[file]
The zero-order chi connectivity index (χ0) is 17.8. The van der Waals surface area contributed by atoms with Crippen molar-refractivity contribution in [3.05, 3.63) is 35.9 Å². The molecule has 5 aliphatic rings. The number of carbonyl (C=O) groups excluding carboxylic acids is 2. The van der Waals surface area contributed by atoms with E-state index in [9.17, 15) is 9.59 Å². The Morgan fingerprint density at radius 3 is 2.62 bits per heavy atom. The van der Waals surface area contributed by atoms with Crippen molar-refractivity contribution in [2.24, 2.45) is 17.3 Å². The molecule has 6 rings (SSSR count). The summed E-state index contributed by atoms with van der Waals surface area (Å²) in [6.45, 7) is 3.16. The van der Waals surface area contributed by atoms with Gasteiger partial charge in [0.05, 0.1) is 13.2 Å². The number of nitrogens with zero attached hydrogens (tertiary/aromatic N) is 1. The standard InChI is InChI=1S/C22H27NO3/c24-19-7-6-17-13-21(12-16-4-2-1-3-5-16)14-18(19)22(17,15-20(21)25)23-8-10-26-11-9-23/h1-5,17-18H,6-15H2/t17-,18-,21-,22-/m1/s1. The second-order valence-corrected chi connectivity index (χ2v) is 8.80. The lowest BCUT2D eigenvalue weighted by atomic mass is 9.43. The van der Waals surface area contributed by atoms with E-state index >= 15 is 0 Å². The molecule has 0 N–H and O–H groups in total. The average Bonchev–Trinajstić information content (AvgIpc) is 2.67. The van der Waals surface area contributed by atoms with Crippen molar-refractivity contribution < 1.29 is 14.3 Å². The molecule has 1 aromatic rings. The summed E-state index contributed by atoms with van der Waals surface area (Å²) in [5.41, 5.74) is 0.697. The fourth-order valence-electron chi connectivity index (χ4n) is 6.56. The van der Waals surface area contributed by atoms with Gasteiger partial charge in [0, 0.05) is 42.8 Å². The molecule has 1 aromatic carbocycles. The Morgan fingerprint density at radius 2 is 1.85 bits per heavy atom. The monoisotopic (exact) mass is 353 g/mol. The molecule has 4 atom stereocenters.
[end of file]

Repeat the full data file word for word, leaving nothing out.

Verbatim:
The zero-order chi connectivity index (χ0) is 17.8. The van der Waals surface area contributed by atoms with Crippen molar-refractivity contribution in [3.05, 3.63) is 35.9 Å². The molecule has 5 aliphatic rings. The number of carbonyl (C=O) groups excluding carboxylic acids is 2. The van der Waals surface area contributed by atoms with E-state index in [9.17, 15) is 9.59 Å². The Morgan fingerprint density at radius 3 is 2.62 bits per heavy atom. The van der Waals surface area contributed by atoms with Crippen molar-refractivity contribution in [2.24, 2.45) is 17.3 Å². The molecule has 6 rings (SSSR count). The summed E-state index contributed by atoms with van der Waals surface area (Å²) in [6.45, 7) is 3.16. The van der Waals surface area contributed by atoms with Gasteiger partial charge in [0.05, 0.1) is 13.2 Å². The number of nitrogens with zero attached hydrogens (tertiary/aromatic N) is 1. The standard InChI is InChI=1S/C22H27NO3/c24-19-7-6-17-13-21(12-16-4-2-1-3-5-16)14-18(19)22(17,15-20(21)25)23-8-10-26-11-9-23/h1-5,17-18H,6-15H2/t17-,18-,21-,22-/m1/s1. The second-order valence-corrected chi connectivity index (χ2v) is 8.80. The lowest BCUT2D eigenvalue weighted by atomic mass is 9.43. The van der Waals surface area contributed by atoms with E-state index >= 15 is 0 Å². The molecule has 0 N–H and O–H groups in total. The average Bonchev–Trinajstić information content (AvgIpc) is 2.67. The van der Waals surface area contributed by atoms with Crippen molar-refractivity contribution < 1.29 is 14.3 Å². The molecule has 1 aromatic rings. The summed E-state index contributed by atoms with van der Waals surface area (Å²) in [5.41, 5.74) is 0.697. The fourth-order valence-electron chi connectivity index (χ4n) is 6.56. The van der Waals surface area contributed by atoms with Gasteiger partial charge in [0, 0.05) is 42.8 Å². The molecule has 1 aromatic carbocycles. The Morgan fingerprint density at radius 2 is 1.85 bits per heavy atom. The monoisotopic (exact) mass is 353 g/mol. The molecule has 4 atom stereocenters.